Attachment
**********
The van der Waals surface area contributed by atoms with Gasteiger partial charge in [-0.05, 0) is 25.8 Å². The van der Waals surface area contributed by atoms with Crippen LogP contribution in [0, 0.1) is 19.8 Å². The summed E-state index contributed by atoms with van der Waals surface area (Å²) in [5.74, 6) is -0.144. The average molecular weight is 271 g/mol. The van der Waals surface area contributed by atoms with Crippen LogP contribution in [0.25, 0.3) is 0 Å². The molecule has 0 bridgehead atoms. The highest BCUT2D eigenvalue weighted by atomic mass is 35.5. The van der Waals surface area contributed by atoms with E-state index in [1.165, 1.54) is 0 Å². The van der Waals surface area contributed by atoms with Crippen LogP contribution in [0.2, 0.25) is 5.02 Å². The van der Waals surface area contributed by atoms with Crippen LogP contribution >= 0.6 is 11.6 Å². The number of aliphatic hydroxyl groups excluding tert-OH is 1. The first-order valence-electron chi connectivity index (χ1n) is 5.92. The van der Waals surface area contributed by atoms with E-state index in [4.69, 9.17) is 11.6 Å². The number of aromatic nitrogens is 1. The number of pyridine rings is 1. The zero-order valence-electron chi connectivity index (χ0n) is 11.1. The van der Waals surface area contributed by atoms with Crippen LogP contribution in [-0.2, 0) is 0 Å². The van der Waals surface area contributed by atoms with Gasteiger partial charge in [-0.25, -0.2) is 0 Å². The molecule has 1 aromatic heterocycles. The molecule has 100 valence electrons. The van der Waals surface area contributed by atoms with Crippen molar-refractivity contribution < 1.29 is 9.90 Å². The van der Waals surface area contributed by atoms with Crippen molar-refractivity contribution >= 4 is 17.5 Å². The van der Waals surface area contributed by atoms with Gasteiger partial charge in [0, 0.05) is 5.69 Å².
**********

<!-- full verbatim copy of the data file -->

The van der Waals surface area contributed by atoms with Gasteiger partial charge in [-0.05, 0) is 25.8 Å². The van der Waals surface area contributed by atoms with Crippen LogP contribution in [0, 0.1) is 19.8 Å². The summed E-state index contributed by atoms with van der Waals surface area (Å²) in [5.74, 6) is -0.144. The average molecular weight is 271 g/mol. The van der Waals surface area contributed by atoms with Crippen LogP contribution in [0.25, 0.3) is 0 Å². The molecule has 0 bridgehead atoms. The highest BCUT2D eigenvalue weighted by atomic mass is 35.5. The van der Waals surface area contributed by atoms with E-state index in [1.165, 1.54) is 0 Å². The van der Waals surface area contributed by atoms with Crippen LogP contribution in [0.2, 0.25) is 5.02 Å². The van der Waals surface area contributed by atoms with Crippen LogP contribution >= 0.6 is 11.6 Å². The number of aliphatic hydroxyl groups excluding tert-OH is 1. The first-order valence-electron chi connectivity index (χ1n) is 5.92. The van der Waals surface area contributed by atoms with E-state index in [4.69, 9.17) is 11.6 Å². The number of aromatic nitrogens is 1. The number of pyridine rings is 1. The zero-order valence-electron chi connectivity index (χ0n) is 11.1. The van der Waals surface area contributed by atoms with Crippen LogP contribution in [-0.2, 0) is 0 Å². The van der Waals surface area contributed by atoms with Gasteiger partial charge in [-0.25, -0.2) is 0 Å². The molecule has 1 aromatic heterocycles. The molecule has 100 valence electrons. The van der Waals surface area contributed by atoms with Crippen molar-refractivity contribution < 1.29 is 9.90 Å². The van der Waals surface area contributed by atoms with Crippen molar-refractivity contribution >= 4 is 17.5 Å². The van der Waals surface area contributed by atoms with Gasteiger partial charge in [0, 0.05) is 5.69 Å².